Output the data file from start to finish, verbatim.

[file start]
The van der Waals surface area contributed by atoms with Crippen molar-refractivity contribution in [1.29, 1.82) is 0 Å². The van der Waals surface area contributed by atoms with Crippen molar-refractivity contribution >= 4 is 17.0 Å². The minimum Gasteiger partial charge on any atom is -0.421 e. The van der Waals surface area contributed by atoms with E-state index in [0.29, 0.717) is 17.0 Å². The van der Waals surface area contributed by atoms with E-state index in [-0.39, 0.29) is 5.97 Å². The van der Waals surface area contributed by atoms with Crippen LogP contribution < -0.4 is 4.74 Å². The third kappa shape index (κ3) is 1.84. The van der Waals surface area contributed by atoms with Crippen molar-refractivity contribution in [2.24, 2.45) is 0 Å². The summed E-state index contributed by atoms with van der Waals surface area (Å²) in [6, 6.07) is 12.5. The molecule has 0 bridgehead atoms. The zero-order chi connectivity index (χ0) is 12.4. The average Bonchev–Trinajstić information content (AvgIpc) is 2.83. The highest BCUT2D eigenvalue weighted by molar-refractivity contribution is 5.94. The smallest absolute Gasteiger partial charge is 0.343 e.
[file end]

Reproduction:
The van der Waals surface area contributed by atoms with Crippen molar-refractivity contribution in [1.29, 1.82) is 0 Å². The van der Waals surface area contributed by atoms with Crippen molar-refractivity contribution >= 4 is 17.0 Å². The minimum Gasteiger partial charge on any atom is -0.421 e. The van der Waals surface area contributed by atoms with E-state index in [0.29, 0.717) is 17.0 Å². The van der Waals surface area contributed by atoms with E-state index in [-0.39, 0.29) is 5.97 Å². The van der Waals surface area contributed by atoms with Crippen LogP contribution < -0.4 is 4.74 Å². The third kappa shape index (κ3) is 1.84. The van der Waals surface area contributed by atoms with Crippen molar-refractivity contribution in [2.24, 2.45) is 0 Å². The summed E-state index contributed by atoms with van der Waals surface area (Å²) in [6, 6.07) is 12.5. The molecule has 0 bridgehead atoms. The zero-order chi connectivity index (χ0) is 12.4. The average Bonchev–Trinajstić information content (AvgIpc) is 2.83. The highest BCUT2D eigenvalue weighted by molar-refractivity contribution is 5.94. The smallest absolute Gasteiger partial charge is 0.343 e.